MAN OF BLOOD OR MARTYR OF THE PEOPLE?
The Trial of Charles A Play in One Act
This is the play I wrote especially for performance in the courtroom of Sandwich Guildhall during August and September.
Quayside Players performed the play five times before extremely appreciative audiences – who, at the end, were asked to give their own verdict. Interestingly enough, all five voted overwhelmingly to let the King keep his head!
The play lasts an hour and is suitable for performance by schools and amateur groups. Every character on the cast-list is a real person – I, for example, played the role of Anne Fairfax – and the size of the overall cast can be increased or decreased, as required.
Anyone wishing to stage the play should contact me for information regarding performing rights.
Still tied to his desk in the Intelligence Office, Colonel Eden Maxwell has become disenchanted with both Cromwell and his own existence; and with the advent of new Royalist conspiracies, he despairs of ever getting away.
Then a brick hurled through the window of a small workshop sets in motion a new and unexpected chain of events. After all, who would want to hurt Lydia Neville – a young widow, giving work and self-respect to maimed war veterans? But when the assaults in Duck Lane threaten the life and remaining limbs of some of Eden’s former troopers, finding the culprit becomes personal.
With reckless Cavaliers lurking around every corner and a government still struggling to find its way, Lords of Misrule is set against the early years of Oliver Cromwell’s Protectorate.
What the readers say of Lords of Misrule
“If there were more than five stars, this series would certainly rate them!”
“The books excel in so many ways – the superbly handled historical framework, the engaging characters,the witty dialogue, the fluent writing, the page-turner plots and of course the romance.”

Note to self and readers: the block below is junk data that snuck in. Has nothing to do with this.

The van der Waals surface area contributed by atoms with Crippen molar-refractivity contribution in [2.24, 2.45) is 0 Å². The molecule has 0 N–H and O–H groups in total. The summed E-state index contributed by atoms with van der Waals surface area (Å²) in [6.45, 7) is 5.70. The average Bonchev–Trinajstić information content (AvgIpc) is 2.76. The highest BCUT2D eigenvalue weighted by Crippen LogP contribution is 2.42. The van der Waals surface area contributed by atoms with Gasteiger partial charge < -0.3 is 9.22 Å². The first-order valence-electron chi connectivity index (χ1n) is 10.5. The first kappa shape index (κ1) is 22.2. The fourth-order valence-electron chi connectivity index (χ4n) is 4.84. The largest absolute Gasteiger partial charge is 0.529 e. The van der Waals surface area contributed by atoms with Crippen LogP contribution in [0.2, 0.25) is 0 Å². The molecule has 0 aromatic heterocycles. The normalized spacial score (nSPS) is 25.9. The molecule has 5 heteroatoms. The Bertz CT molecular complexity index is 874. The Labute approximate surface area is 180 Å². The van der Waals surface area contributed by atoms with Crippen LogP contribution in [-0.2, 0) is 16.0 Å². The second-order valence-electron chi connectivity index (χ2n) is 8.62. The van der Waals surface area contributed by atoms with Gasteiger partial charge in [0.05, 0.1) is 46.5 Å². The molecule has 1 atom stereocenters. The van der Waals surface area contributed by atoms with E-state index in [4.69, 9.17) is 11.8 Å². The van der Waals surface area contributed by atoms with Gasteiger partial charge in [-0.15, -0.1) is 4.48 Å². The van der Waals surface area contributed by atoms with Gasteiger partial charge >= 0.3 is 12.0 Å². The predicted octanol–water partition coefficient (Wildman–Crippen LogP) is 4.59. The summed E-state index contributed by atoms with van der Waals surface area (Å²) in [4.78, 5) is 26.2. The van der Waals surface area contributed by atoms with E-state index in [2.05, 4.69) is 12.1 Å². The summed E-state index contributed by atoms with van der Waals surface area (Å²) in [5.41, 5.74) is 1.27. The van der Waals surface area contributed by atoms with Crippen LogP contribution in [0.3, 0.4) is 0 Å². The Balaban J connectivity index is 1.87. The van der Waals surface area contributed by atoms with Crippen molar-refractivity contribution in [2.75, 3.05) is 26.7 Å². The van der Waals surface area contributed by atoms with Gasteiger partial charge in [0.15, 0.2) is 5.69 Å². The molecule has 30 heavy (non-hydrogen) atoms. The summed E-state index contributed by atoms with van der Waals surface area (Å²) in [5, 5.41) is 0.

“This is one for history buffs, but as always with this author the writing is polished and the characters vivid. Great story. I thoroughly enjoyed it.”
Sixteen hundred and sixty-six, London burned like rotten sticks
To mark the occasion, THE MARIGOLD CHAIN which concludes with a detailed account of the Great Fire, will be free on Amazon for one day only. Get your copy today, September 2nd.
Alex glanced sharply down at Chloë’s pale face and would perhaps have spoken had not his attention been diverted by a sudden, stunned gasp issuing from the group of spectators gathered just ahead of them on the Falcon Stairs to watch the last blazing hours of Paul’s Cathedral.
‘The roof! The roof’s melting!’
And indeed it was. Flames burst from the belfry and from the lofty, pointed windows beneath, flickering round the crumbling buttresses and curling through the framework of the once magnificent rose window; and the vast expanse of roof, its wooden rafters aflame from within, assumed an exquisite sheen of shimmering silver as the six acres of lead were transformed into a state of molten fluidity. Then down it came in a terrific, shining cascade; every gargoyle and gutter spouted a gleaming shower to fall down the hill, while the timber frame gave way with almighty groan and the stone pinnacles and transom beams began to split and crack like volleys of artillery.
Chloë’s fingers clenched tight on Mr Deveril’s arm and her eyes were utterly stark.
‘But it’s stone! How can it burn like that?’
‘It’s stone,’ agreed Alex dryly, ‘but the Paternoster Row merchants are using the crypt as a safe storehouse for their wares.’
She stared at him. ‘What wares?’
‘Books. They’ve crammed it with books and manuscripts. Enough to burn for a week.’
MAN OF BLOOD OR MARTYR OF THE PEOPLE?
Some months ago, I was asked to write a play.
Something suitable to be performed in Sandwich’s ancient courtroom
during both the annual Festival and Arts Week.
This, since I’ve never written a play before, was a bit scary … but here is the result.
Every member of the cast is portraying a real person and all the language in the actual trial sequences is authentic … words spoken by the King himself and by the various officers of the court. Even my own additional scenes feature people who were really there. (For my sins, I’ll be playing the part of Anne Fairfax!) If you’ve ever wondered what really happened during those four days in January 1649, it’s in our play – warts and all, as someone who shall be nameless once said.